Since school has (mostly) begun again here in the United States, I've been putting out the call on Twitter and here on the blog for information from anyone who is running (or planning to run) RPGs for kids at schools or libraries.
My plan (as always) is to gather stories, experiences, tips, and advice that others can use if they want to organize such a program - and to give a bit of a nudge to those who have been thinking about it and just need a little push to get it started.
I received the following email from Dan (who, for privacy reasons, has asked that I not name the school where he works):
I am the Network Administrator at a New England private high school. Last year, I ran a D&D game every other week. Almost all new players, a mix of freshmen and seniors. We played 4th edition, and started on Keep on the Shadowfell. We had about 6 regular players. The only issues we ran into were of a scheduling variety, as the underclassmen don't have a lot of unstructured time, and we don't quite get a 4 hour session, which leads me to the second problem. KotS was too long an adventure for an every other week 3 1/2-4 hr session game to fit comfortably in a school year.
If there is interest I intend on trying to make this a tradition, with a couple of changes.
1. Modules designed for 4-hours. Either delve format or more likely living forgotten realms.
2. One module/session
3. Entertaining the possibility of opening up the game to other genres/systems/games
4. Limiting participation to Juniors & Seniors (Grandfathering the sophomores from last year though)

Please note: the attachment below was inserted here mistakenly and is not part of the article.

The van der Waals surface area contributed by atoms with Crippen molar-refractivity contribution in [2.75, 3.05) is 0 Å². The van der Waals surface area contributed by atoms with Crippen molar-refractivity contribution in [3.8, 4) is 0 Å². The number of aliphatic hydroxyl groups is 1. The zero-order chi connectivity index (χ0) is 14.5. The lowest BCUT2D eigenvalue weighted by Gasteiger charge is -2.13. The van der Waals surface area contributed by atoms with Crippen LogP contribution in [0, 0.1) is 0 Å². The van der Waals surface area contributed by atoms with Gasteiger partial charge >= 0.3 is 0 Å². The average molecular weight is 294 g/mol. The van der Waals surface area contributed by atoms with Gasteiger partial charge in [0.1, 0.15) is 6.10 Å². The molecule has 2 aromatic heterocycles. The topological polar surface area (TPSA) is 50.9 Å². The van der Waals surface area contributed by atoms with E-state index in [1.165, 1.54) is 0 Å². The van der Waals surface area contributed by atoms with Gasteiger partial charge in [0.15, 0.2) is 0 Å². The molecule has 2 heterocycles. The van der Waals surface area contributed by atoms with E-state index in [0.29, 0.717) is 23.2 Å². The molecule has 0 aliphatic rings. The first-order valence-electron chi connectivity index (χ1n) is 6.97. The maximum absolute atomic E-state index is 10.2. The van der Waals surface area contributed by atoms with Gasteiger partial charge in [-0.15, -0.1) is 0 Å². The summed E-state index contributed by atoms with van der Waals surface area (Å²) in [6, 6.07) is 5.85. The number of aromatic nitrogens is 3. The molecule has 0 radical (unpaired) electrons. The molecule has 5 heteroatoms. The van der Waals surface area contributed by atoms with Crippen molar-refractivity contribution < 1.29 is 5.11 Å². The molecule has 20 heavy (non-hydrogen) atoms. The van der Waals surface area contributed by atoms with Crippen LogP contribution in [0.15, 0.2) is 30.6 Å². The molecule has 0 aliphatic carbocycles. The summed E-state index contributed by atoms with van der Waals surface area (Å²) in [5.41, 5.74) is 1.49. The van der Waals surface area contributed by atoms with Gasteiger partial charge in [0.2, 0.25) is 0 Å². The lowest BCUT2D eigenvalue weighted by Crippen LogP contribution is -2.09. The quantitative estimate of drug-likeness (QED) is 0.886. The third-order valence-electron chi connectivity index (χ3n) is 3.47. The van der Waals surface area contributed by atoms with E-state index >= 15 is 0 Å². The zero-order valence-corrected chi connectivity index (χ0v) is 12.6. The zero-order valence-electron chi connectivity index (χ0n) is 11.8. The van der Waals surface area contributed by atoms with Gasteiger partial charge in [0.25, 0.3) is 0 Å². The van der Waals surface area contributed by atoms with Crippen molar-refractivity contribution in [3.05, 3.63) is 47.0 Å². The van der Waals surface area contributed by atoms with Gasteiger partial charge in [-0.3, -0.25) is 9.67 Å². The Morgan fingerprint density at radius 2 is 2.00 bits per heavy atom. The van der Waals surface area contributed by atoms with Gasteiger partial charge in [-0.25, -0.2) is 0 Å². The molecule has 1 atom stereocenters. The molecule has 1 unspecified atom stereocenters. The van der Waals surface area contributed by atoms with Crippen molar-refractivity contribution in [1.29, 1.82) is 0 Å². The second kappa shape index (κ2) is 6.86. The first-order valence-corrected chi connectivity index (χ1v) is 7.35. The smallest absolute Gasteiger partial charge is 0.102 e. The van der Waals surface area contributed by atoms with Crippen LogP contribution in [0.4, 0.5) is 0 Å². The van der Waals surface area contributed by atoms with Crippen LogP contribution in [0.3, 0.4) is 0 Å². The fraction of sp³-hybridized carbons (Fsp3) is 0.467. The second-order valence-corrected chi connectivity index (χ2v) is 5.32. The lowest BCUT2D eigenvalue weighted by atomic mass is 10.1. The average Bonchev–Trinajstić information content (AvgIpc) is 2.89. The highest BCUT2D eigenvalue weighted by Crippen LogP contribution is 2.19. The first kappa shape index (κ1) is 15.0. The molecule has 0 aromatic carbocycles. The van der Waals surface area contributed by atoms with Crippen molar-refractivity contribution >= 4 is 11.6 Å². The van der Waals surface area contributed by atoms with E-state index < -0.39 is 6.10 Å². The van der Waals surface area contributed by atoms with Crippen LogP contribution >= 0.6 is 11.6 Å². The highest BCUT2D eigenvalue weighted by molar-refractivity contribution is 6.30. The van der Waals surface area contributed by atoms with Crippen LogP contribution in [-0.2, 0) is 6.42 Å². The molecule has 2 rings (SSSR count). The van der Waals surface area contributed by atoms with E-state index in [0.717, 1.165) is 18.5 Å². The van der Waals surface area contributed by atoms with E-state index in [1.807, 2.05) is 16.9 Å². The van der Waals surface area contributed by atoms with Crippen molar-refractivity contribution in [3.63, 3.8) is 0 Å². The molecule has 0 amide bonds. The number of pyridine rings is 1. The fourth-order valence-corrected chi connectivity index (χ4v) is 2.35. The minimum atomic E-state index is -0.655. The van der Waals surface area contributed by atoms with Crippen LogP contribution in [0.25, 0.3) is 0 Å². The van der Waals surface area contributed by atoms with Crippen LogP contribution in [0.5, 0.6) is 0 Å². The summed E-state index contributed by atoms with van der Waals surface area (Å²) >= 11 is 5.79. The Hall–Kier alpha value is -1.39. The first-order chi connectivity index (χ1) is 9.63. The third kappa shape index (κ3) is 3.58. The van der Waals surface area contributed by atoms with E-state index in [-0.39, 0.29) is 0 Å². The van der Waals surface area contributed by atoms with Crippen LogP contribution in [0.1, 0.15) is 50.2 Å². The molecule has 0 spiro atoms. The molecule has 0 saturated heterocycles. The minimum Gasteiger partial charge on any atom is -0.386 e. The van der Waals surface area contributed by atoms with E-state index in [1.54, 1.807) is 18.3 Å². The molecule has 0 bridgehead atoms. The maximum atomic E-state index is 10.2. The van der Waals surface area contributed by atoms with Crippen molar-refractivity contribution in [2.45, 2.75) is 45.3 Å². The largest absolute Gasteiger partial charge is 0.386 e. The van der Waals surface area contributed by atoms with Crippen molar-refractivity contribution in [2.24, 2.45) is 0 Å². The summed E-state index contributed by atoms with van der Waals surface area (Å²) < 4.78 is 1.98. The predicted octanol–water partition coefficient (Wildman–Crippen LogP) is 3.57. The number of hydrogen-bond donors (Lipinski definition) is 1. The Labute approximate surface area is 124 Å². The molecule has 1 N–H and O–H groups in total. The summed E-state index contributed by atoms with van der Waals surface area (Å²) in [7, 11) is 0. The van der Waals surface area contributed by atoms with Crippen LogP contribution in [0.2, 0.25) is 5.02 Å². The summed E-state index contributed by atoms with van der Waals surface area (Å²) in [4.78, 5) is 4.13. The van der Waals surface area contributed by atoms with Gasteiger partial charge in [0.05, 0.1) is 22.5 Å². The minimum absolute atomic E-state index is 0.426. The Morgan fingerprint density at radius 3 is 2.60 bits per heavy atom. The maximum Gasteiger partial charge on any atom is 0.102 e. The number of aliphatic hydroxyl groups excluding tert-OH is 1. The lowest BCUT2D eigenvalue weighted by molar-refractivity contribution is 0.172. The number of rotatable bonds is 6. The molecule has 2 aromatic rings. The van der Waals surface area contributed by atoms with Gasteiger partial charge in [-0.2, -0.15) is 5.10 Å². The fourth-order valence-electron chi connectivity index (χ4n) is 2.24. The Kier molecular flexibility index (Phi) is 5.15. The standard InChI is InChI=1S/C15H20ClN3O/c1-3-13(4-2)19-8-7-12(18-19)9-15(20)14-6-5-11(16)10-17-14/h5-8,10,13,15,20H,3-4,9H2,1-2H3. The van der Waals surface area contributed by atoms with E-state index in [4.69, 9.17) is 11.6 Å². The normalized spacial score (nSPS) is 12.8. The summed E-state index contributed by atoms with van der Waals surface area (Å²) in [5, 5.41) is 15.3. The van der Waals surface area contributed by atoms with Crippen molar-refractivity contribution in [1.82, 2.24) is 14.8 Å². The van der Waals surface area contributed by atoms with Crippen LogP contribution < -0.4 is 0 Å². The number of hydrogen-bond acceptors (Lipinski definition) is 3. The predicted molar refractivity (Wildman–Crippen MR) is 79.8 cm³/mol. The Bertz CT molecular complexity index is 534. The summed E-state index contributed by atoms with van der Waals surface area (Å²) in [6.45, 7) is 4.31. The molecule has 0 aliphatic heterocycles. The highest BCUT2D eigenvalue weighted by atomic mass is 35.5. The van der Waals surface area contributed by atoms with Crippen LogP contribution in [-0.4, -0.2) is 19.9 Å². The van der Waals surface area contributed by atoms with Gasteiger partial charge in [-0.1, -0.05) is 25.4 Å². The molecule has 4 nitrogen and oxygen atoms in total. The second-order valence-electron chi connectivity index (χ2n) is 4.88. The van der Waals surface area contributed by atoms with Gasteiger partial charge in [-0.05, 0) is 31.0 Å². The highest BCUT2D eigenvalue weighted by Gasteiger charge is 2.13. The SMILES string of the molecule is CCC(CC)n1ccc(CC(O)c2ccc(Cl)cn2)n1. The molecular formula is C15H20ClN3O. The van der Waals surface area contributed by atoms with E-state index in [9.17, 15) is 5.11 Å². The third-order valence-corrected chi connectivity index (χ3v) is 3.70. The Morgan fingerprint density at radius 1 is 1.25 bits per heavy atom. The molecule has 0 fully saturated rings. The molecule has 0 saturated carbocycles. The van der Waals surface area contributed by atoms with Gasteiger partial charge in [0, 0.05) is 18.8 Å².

Things that I learned:
1. D&D 4 is very accessible, to non tabletop gamers (the kids were geeks however)
2. Human Fighters aren't the 'safe' newbie class anymore
3. Explaining power sources and roles are very important to a new player matching up to a class that 'clicks' enough that they're easy to learn (related to #2, the human fighter's player had a really tough time being relevant. After a talk about what she wanted her character to do, she picked a cleric, and took to her really easily)
4. Was surprised that the players gender-ratio was practically 1:1, with a slight favoring of girls
5. There was a fair number of kids who wanted to kibitz. This caused some problems, as they were a distraction to an already too big group. In the future, I'll probably give them NPC's and monsters to run.
I also received an email a little while ago from Eric Basir, who ran the Marvel Super Heroes
RPG for a small group of kids as an after-school role-playing club at a parochial school in Illinois. His description of it is too perfect not to share:
My attempt to work with children, teens (and youthful adults) to use their imaginations to interact with one another in a make-believe environment with the purpose of promoting good manners, spirituality and righteous competition.
He has collected the videos into two playlists - you can watch them here
That's all of the response I've seen so far, and while those are two excellent testimonies, I want MORE! Are you running any RPGs at schools or libraries? Share your knowledge and experience with us!